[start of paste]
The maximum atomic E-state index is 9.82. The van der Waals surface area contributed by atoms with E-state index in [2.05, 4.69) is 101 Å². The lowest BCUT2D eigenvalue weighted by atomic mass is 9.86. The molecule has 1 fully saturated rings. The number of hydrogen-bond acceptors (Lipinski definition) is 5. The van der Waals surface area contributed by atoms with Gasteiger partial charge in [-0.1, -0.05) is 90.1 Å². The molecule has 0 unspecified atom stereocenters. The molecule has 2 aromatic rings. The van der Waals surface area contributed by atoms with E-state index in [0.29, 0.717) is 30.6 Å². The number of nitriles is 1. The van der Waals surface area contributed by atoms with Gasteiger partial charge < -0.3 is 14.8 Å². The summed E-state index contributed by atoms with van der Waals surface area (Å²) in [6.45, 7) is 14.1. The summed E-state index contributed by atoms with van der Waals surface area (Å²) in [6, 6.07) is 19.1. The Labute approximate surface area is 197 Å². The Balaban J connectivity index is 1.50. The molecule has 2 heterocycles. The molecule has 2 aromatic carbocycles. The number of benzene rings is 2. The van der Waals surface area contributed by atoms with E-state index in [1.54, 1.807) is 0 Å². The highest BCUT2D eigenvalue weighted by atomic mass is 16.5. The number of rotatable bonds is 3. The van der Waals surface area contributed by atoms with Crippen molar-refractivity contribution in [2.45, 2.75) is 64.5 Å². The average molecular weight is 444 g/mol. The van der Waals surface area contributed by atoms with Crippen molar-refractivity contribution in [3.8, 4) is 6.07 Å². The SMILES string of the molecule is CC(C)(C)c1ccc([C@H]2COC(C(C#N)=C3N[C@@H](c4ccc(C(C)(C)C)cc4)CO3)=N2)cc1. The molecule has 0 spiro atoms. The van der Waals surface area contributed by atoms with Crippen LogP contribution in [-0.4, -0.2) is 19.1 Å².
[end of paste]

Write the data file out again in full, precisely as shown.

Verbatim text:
The maximum atomic E-state index is 9.82. The van der Waals surface area contributed by atoms with E-state index in [2.05, 4.69) is 101 Å². The lowest BCUT2D eigenvalue weighted by atomic mass is 9.86. The molecule has 1 fully saturated rings. The number of hydrogen-bond acceptors (Lipinski definition) is 5. The van der Waals surface area contributed by atoms with Gasteiger partial charge in [-0.1, -0.05) is 90.1 Å². The molecule has 0 unspecified atom stereocenters. The molecule has 2 aromatic rings. The van der Waals surface area contributed by atoms with E-state index in [0.29, 0.717) is 30.6 Å². The number of nitriles is 1. The van der Waals surface area contributed by atoms with Gasteiger partial charge < -0.3 is 14.8 Å². The summed E-state index contributed by atoms with van der Waals surface area (Å²) in [6.45, 7) is 14.1. The summed E-state index contributed by atoms with van der Waals surface area (Å²) in [6, 6.07) is 19.1. The Labute approximate surface area is 197 Å². The Balaban J connectivity index is 1.50. The molecule has 2 heterocycles. The molecule has 2 aromatic carbocycles. The number of benzene rings is 2. The van der Waals surface area contributed by atoms with E-state index in [1.54, 1.807) is 0 Å². The highest BCUT2D eigenvalue weighted by atomic mass is 16.5. The number of rotatable bonds is 3. The van der Waals surface area contributed by atoms with Crippen molar-refractivity contribution in [2.45, 2.75) is 64.5 Å². The average molecular weight is 444 g/mol. The van der Waals surface area contributed by atoms with Crippen molar-refractivity contribution in [3.8, 4) is 6.07 Å². The SMILES string of the molecule is CC(C)(C)c1ccc([C@H]2COC(C(C#N)=C3N[C@@H](c4ccc(C(C)(C)C)cc4)CO3)=N2)cc1. The molecule has 0 spiro atoms. The van der Waals surface area contributed by atoms with Crippen LogP contribution in [-0.4, -0.2) is 19.1 Å².